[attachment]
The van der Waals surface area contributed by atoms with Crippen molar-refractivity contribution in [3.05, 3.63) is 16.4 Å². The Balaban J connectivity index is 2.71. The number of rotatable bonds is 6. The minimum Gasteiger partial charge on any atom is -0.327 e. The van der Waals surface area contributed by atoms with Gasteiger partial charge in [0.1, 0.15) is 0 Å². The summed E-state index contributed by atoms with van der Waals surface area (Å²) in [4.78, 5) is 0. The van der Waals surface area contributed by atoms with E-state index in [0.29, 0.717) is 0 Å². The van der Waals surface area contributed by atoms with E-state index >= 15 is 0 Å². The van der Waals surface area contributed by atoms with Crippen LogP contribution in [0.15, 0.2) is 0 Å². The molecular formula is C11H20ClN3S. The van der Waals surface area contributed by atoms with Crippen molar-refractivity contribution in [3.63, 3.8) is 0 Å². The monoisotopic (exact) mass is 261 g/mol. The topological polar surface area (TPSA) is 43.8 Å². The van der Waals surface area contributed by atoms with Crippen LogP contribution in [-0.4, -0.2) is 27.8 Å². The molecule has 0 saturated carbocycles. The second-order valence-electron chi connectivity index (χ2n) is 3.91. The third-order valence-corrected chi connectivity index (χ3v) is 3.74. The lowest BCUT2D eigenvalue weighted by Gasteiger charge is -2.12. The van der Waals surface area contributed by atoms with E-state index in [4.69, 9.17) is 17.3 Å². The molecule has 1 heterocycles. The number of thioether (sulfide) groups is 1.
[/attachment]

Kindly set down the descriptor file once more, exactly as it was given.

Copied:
The van der Waals surface area contributed by atoms with Crippen molar-refractivity contribution in [3.05, 3.63) is 16.4 Å². The Balaban J connectivity index is 2.71. The number of rotatable bonds is 6. The minimum Gasteiger partial charge on any atom is -0.327 e. The van der Waals surface area contributed by atoms with Gasteiger partial charge in [0.1, 0.15) is 0 Å². The summed E-state index contributed by atoms with van der Waals surface area (Å²) in [4.78, 5) is 0. The van der Waals surface area contributed by atoms with E-state index in [0.29, 0.717) is 0 Å². The van der Waals surface area contributed by atoms with E-state index >= 15 is 0 Å². The van der Waals surface area contributed by atoms with Crippen LogP contribution in [0.15, 0.2) is 0 Å². The molecular formula is C11H20ClN3S. The van der Waals surface area contributed by atoms with Crippen molar-refractivity contribution in [3.63, 3.8) is 0 Å². The monoisotopic (exact) mass is 261 g/mol. The topological polar surface area (TPSA) is 43.8 Å². The van der Waals surface area contributed by atoms with Crippen LogP contribution in [-0.4, -0.2) is 27.8 Å². The molecule has 0 saturated carbocycles. The second-order valence-electron chi connectivity index (χ2n) is 3.91. The third-order valence-corrected chi connectivity index (χ3v) is 3.74. The lowest BCUT2D eigenvalue weighted by Gasteiger charge is -2.12. The van der Waals surface area contributed by atoms with E-state index in [4.69, 9.17) is 17.3 Å². The molecule has 1 heterocycles. The number of thioether (sulfide) groups is 1.